Sub-Saharan Africa is losing the race to vaccinate its population against COVID-19.
As of November 15, only about 4 percent of the population in sub-Saharan Africa has been fully vaccinated, up from merely 1 percent three months ago.
It took 27 and 56 days to achieve the same milestone in advanced economies and other emerging markets and developing economies, respectively.
The World Health Organization’s target of vaccinating 10 percent of population by end-September was reached by only five sub-Saharan African countries.
Only a handful of countries in the region are expected to reach a target set by the IMF, World Health Organization, World Trade Organization and World Bank to vaccinate 40 percent of the population in all countries by the end of 2021.
The lack of vaccines weighs on the region’s growth outlook, contributing to the dangerous divergence with advanced economies.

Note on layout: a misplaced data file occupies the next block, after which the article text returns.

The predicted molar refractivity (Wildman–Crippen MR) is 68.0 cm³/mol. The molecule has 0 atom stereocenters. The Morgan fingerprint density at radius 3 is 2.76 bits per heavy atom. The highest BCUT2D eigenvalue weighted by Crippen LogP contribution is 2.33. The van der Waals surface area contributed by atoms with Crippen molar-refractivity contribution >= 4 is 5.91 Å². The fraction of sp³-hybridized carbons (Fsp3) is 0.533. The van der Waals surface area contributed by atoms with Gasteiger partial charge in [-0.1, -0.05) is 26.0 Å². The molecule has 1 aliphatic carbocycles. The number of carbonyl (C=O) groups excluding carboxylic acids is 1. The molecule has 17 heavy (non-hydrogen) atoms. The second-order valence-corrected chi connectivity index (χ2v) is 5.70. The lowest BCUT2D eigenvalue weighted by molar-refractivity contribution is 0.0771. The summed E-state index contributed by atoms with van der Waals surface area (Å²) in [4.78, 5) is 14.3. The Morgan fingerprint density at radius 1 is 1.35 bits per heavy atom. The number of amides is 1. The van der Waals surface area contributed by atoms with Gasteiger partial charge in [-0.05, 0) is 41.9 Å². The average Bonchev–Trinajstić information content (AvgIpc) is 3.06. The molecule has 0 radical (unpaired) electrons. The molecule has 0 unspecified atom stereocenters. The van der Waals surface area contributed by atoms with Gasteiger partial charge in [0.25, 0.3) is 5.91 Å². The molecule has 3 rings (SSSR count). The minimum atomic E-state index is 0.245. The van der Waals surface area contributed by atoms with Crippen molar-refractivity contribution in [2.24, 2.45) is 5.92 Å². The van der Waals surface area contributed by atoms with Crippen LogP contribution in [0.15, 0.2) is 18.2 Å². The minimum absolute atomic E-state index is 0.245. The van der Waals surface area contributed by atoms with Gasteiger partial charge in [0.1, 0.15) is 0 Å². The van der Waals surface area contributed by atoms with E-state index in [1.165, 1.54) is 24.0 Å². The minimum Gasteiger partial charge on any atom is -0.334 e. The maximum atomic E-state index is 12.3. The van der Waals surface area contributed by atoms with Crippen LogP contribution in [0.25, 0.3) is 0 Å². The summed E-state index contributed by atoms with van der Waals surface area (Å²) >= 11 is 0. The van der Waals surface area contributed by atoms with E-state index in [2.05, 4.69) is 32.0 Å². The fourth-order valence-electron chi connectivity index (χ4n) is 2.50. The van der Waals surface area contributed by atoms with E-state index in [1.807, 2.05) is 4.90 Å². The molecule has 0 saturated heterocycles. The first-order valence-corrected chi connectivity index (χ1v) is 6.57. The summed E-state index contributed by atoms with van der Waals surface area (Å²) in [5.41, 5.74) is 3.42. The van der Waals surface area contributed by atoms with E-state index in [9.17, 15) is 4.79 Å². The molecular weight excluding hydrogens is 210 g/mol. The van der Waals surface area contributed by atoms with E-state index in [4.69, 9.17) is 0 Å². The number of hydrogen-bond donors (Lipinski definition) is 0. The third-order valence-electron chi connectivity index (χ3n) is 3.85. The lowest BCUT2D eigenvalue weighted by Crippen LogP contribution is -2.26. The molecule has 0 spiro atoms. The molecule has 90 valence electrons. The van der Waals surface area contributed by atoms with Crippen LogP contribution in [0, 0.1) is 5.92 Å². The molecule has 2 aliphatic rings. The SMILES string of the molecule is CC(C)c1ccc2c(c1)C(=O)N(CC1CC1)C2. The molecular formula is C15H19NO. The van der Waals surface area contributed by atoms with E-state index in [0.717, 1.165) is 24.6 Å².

Sub-Saharan Africa is projected to be the world’s slowest growing region in 2021, with a permanently lower path of real GDP that could have long-lasting consequences for social and political stability.
Furthermore, continued delays to the vaccine rollout leave sub-Saharan Africa and the rest of the world exposed to new, more virulent strains of the virus. Thus, it is essential that the international community step up a concerted effort to ensure that the global supply of vaccines is distributed swiftly and fairly.
Shushanik Hakobyan is a Senior Economist working on regional surveillance in the IMF’s African Department. Her research interests include trade policy, trade and labor markets, and preferential market access. Her research has been published in peer-reviewed journals such as Review of Economics and Statistics and Canadian Journal of Economics. Prior to joining the IMF in 2017, she was an Assistant Professor at Fordham University, Georgetown University and Middlebury College. She holds a Ph.D. in economics from University of Virginia.
This article first appeared at the IMFBlog, a forum for the views of the International Monetary Fund (IMF) staff and officials on pressing economic and policy issues of the day. The views expressed are those of the author(s) and do not necessarily represent the views of the IMF and its Executive Board. Reprinted with permission.